FROM mydockerhubaccount/docker-base-image

RUN mkdir -pv /local/src
RUN mkdir -pv /local/configs
RUN mkdir -pv /local/scripts

VOLUME /local/work
VOLUME /local/cache

WORKDIR /local/
ADD requirements.txt /local/
RUN pip install -r requirements.txt
RUN python -m spacy download en

ADD src /local/src
ADD configs /local/configs
ADD scripts /local/scripts


It's important to order the steps in the Dockerfile correctly. Docker builds will cache the build – so if you're not careful, updating the scripts would re-install the dependencies and download SpaCy again. Setting the PYTHONPATH is an easy way to add the directory containing project source to the list of directories Python will search for code in. It's a lot simpler than a local pip install as this doesn't require you to maintain a script.

We add the src directory to the docker image so that we can archive everything necessary to run your experiments in the image and repeat experiments at a later date. Although for debugging, this can become a hassle, so in practice, we locally mount this directory through the docker command line to allow us to make small changes without rebuilding the entire docker image.

The same .travis.yml from the previous step can be copied for this step too, changing the name of the docker image file to the one you're using for this project.

Running your project locally

The project can be run locally using the docker command, you can run bash like this to get started for an interactive shell. The -it flag gives you an interactive terminal and the --rm flag will remove the shell after use. The --rm flag is important for experimental reproducibility as we always start from the same template state and we don't clog up our filesystem with containers with no useful info in them.  GPUs can be mounted by following the instructions for nVidia docker.

docker run --rm -it <myimagename> bash

While this allows us to poke around and check if your scripts work, we also need to mount the cache and work directories. This will allow us to use the share the files and logs generated by your script once it's finished running. These can be mounted through adding flags like -v $(pwd)/cache:/local/cache to map local directories containing cache files, datasets and our outputs.

In the following example we set up an alias that maps local directories data,  work and cache to those in the docker image. It is important not to include these in the docker image as large files can quickly eat space and cause docker push/pulls to be unacceptably slow.

To speed up development, we create an additional alias for a docker image that accepts live changes to your code, configs and scripts, you can also mount the src, configs, and scripts through additional mounts.

Typing out these long commands can be tedious: you can set up bash aliases to simplify things. The ones I use are (note the --gpus flag which will have to be removed if you don't have GPUs):

alias drun="docker run --rm -it -v $(pwd)/data:/local/data -v $(pwd)/cache:/local/cache -v $(pwd)/work:/local/work --gpus all"
alias dtest="docker run --rm -it -v $(pwd)/data:/local/data -v $(pwd)/cache:/local/cache -v $(pwd)/work:/local/work -v $(pwd)/src:/local/src -v $(pwd)/scripts:/local/scripts -v $(pwd)/configs:/local/configs --gpus all"

The drun and dtest commands differ with local mounts and for the src, configs and scripts directory. I typically use dtest when developing and drun when I'm using a frozen version on my docker image: for papers I will tag a build with a specific label so I can replicate results.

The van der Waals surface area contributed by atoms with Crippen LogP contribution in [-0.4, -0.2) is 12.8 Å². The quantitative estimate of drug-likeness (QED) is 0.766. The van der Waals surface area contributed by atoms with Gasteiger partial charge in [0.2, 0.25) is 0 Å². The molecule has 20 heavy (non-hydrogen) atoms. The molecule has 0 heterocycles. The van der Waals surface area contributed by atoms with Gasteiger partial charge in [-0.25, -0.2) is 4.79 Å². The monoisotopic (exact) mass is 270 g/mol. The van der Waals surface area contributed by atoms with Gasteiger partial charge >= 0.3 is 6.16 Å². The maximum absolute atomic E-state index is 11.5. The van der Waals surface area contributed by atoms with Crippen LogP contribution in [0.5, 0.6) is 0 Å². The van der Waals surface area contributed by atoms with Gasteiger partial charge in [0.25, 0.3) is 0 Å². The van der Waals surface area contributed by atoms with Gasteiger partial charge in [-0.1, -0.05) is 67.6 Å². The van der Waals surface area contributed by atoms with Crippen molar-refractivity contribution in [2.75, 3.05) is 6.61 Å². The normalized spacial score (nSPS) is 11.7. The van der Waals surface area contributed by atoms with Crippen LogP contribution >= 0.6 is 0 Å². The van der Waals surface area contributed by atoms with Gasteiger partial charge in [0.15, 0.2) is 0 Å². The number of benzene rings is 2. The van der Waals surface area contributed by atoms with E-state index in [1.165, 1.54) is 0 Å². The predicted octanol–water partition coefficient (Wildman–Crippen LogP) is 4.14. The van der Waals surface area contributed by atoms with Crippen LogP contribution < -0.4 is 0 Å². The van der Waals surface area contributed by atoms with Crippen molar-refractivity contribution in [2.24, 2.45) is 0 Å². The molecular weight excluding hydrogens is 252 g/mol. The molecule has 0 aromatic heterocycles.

Now, we can just run the following command

dtest mydockerimagename command

You can set up bash scripts for experiments or invoke python directly here.

Running your project on an HPC cluster

Some HPC clusters have singularity installed which will run pre-built docker images allowing you to use your same environment on both local development machines and large scale compute clusters. The command has slightly different parameters to the docker command line interface and must also use a docker image that has been converted into a singularity image.

For the run command, the -v flags are replaced with -B , --gpus is replaced with --nv and we must also manually specify the working directory. Furthermore, singularity will mount the local root filesystem. You may have to check that your choice of working directory in the docker image doesn't clash (e.g. if you have scratch storage mounted to /local)

singularity run --nv --pwd /work -B $(pwd)/data:/local/data -B $(pwd)/cache:/local/cache -B $(pwd)/work:/local/work -B $(pwd)/src:/local/src -B $(pwd)/scripts:/local/scripts -B $(pwd)/configs:/local/configs myimage.simg command

The command is the same as above. The docker image must be compiled into a singularity image with the following command, replacing your dockerhub username and image name:

singularity pull docker://dockerhubuser/imagename myimage.simg

When running large-scale jobs, it advisable to have a small configuration that will run the head-node downloading any pre-trained models and embeddings prior to submitting the job to the queue. This will help prevent files from clobbering if you scripts start at once when trying to download models to the same place without good file locking.

Debugging your project

The first step to debugging your projects is to use the bash -x flag when running scripts which will echo commands back this is especially useful when you have lots of environment variables and script parameters generated by other scripts.

For debugging Python, the Pro versions of modern IDEs like PyCharm enable development in docker instances and can be debugged as an extra environment: see this link for details.

If you use PDB, you can simply instantiate pdb from the terminal as your entrypoint to the application instead of running it locally.